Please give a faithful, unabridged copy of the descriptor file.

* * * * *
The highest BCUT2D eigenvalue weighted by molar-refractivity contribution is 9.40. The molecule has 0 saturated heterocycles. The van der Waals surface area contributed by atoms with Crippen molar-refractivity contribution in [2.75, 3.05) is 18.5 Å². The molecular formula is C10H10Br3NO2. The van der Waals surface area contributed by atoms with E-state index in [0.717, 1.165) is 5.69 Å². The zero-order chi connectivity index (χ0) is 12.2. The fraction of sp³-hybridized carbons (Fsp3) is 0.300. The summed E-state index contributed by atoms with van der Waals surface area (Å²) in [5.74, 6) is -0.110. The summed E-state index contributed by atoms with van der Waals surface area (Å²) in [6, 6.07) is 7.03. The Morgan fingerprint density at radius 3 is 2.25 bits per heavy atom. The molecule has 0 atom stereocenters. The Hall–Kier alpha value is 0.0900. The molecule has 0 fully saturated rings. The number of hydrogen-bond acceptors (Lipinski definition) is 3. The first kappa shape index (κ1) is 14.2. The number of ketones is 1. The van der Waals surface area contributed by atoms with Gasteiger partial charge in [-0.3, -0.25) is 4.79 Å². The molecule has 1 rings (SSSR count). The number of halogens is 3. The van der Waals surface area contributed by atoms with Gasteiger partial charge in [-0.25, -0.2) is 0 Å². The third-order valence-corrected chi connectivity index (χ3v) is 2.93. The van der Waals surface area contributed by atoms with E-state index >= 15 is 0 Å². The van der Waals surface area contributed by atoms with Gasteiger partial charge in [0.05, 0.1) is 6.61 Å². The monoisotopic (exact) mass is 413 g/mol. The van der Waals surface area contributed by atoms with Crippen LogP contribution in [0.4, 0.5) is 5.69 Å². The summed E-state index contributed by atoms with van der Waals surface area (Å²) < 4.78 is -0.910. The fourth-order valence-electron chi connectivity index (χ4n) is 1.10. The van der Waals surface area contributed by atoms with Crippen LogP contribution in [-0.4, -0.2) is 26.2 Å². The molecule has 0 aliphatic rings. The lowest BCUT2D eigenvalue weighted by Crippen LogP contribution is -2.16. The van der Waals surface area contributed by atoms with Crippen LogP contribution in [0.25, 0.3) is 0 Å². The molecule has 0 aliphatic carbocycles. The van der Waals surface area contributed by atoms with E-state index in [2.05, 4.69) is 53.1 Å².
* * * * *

The highest BCUT2D eigenvalue weighted by molar-refractivity contribution is 9.40. The molecule has 0 saturated heterocycles. The van der Waals surface area contributed by atoms with Crippen molar-refractivity contribution in [2.75, 3.05) is 18.5 Å². The molecular formula is C10H10Br3NO2. The van der Waals surface area contributed by atoms with E-state index in [0.717, 1.165) is 5.69 Å². The zero-order chi connectivity index (χ0) is 12.2. The fraction of sp³-hybridized carbons (Fsp3) is 0.300. The summed E-state index contributed by atoms with van der Waals surface area (Å²) in [5.74, 6) is -0.110. The summed E-state index contributed by atoms with van der Waals surface area (Å²) in [6, 6.07) is 7.03. The Morgan fingerprint density at radius 3 is 2.25 bits per heavy atom. The molecule has 0 atom stereocenters. The Hall–Kier alpha value is 0.0900. The molecule has 0 fully saturated rings. The number of hydrogen-bond acceptors (Lipinski definition) is 3. The first kappa shape index (κ1) is 14.2. The number of ketones is 1. The van der Waals surface area contributed by atoms with Gasteiger partial charge in [-0.3, -0.25) is 4.79 Å². The molecule has 1 rings (SSSR count). The number of halogens is 3. The van der Waals surface area contributed by atoms with Gasteiger partial charge in [-0.25, -0.2) is 0 Å². The third-order valence-corrected chi connectivity index (χ3v) is 2.93. The van der Waals surface area contributed by atoms with E-state index >= 15 is 0 Å². The van der Waals surface area contributed by atoms with Gasteiger partial charge in [0.05, 0.1) is 6.61 Å². The monoisotopic (exact) mass is 413 g/mol. The van der Waals surface area contributed by atoms with Crippen LogP contribution in [0.4, 0.5) is 5.69 Å². The summed E-state index contributed by atoms with van der Waals surface area (Å²) < 4.78 is -0.910. The fourth-order valence-electron chi connectivity index (χ4n) is 1.10. The van der Waals surface area contributed by atoms with Crippen LogP contribution in [-0.4, -0.2) is 26.2 Å². The molecule has 0 aliphatic rings. The lowest BCUT2D eigenvalue weighted by Crippen LogP contribution is -2.16. The van der Waals surface area contributed by atoms with Crippen LogP contribution in [0.25, 0.3) is 0 Å². The molecule has 0 aliphatic carbocycles. The van der Waals surface area contributed by atoms with E-state index in [2.05, 4.69) is 53.1 Å².